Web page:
When preparing your herd for breeding, you need to consider each goat's body condition, diet, and medications. Focusing on these issues will help you maintain a healthy herd going into breeding season. This is essential to preventing and avoiding complications during the breeding, gestation, and freshening periods.
Body Condition. When preparing for a breeding season, you must remember that you are feeding the individual goat; you are not feeding the herd. If you have more than one goat (which you absolutely should since they're herd animals), some goats will be more dominant and get more food, and others will be more submissive and get less food. This can lead to overweight and undernourished goats within the same herd.
An overweight doe may have trouble getting pregnant. She also may become lazy and not get enough exercise. Being overweight can also lead to large kids and narrow birthing canals since extra fat accumulates everywhere. On the other hand, a doe that is too skinny may not have enough nutrition to provide for herself and her kids. Her body will even pull calcium out of her system to give it to the babies. This can lead to a condition called hypocalcemia which if not treated will lead to death.
A month before breeding season, you should inspect every goat (including the bucks). You should be able to feel ribs, but not see them. If you can't feel ribs, your goat needs to go on a diet. If you can see ribs when standing a couple of feet away, your goat needs extra food.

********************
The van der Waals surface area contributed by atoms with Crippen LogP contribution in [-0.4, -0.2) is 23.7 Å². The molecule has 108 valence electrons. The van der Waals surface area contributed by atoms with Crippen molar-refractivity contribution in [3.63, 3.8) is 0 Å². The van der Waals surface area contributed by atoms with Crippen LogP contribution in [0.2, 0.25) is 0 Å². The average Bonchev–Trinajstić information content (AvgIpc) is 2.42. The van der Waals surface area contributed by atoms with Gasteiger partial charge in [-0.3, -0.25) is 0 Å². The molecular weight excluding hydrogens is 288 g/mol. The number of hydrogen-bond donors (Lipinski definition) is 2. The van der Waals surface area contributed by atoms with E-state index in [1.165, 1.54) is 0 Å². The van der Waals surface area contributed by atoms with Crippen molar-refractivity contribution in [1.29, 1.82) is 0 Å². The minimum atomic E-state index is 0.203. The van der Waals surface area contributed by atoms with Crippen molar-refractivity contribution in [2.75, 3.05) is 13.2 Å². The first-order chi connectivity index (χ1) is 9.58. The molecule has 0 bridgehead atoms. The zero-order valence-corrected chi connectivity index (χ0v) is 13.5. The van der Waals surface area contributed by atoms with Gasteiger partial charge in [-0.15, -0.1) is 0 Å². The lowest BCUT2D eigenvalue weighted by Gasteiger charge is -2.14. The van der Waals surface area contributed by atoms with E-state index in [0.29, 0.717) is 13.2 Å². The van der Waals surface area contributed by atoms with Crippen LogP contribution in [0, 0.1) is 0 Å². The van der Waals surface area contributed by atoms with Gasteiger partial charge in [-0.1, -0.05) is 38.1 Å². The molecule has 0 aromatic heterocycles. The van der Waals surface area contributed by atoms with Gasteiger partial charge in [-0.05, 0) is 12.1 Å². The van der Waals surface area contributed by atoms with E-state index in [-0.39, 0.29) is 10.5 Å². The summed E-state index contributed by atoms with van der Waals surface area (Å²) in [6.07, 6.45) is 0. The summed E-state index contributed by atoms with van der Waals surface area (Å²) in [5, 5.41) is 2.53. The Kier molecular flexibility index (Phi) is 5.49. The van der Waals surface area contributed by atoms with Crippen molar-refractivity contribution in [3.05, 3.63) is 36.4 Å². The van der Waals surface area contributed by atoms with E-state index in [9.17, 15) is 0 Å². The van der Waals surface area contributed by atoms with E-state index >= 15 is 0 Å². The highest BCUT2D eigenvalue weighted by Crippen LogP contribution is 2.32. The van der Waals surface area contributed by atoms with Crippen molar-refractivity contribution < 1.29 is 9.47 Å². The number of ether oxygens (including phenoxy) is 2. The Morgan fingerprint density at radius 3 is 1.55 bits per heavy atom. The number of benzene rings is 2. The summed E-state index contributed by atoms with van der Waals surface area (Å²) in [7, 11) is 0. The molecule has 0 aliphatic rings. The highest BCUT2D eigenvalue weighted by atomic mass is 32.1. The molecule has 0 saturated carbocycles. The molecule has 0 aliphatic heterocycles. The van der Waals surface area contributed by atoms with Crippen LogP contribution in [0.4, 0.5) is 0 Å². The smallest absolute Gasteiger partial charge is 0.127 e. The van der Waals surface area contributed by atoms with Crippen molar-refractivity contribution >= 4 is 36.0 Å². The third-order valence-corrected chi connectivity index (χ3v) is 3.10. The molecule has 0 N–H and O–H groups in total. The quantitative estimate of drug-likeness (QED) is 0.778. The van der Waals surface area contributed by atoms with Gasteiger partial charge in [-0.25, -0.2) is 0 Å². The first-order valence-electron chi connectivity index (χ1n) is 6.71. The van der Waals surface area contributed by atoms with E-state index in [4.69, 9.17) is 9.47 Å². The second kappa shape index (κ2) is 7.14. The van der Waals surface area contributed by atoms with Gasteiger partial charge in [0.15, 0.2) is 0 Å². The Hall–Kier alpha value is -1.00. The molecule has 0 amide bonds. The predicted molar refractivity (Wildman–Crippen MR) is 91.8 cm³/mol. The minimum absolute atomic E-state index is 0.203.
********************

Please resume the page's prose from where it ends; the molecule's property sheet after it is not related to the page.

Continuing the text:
If you have an extra skinny goat, you need to determine the reason. Is she a heavy milker and turns any extra food you give her into milk? If so, you should consider drying her off before breeding. If she's not a heavy milker, you may want to do a fecal count and check her worm burden. If she simply is a less dominant or younger doe, you may want to separate her at feeding time and give her extra food. (See: Feeding Dairy Goats)
The body condition of a buck is a bit different than for a doe. Being in rut burns a lot of energy in your bucks and many of them will lose significant weight. Going into rut slightly overweight is much preferred, so don't hesitate to increase your buck's feed before the breeding season begins. If you only have 1 buck and a small herd this won't be much of an issue. But if you have multiple bucks and a larger herd, weight loss may become a problem if the bucks are not given adequate nutrition.
Diet. Once your goat(s) are at a healthy weight, you can consider if you want to change their diet before breeding. We believe that a goat's diet should be steady and constant throughout their lives. We rarely change what foods they are given and if we do, we make the change very slowly. Please read the article Feeding Dairy Goats to learn about our feed choices.
During the pre-breeding season, we don't do much modification. We make sure the does are still getting free choice alfalfa. This is essential to meeting their calcium needs. If you don't feed enough calcium, you will see problems in your does. Years ago, we did an experiment, and instead of offering free choice alfalfa, we limited it slightly. We had multiple kidding problems that year with the pregnant does. When we went back to free choice alfalfa, we saw those problems go away. Calcium is important!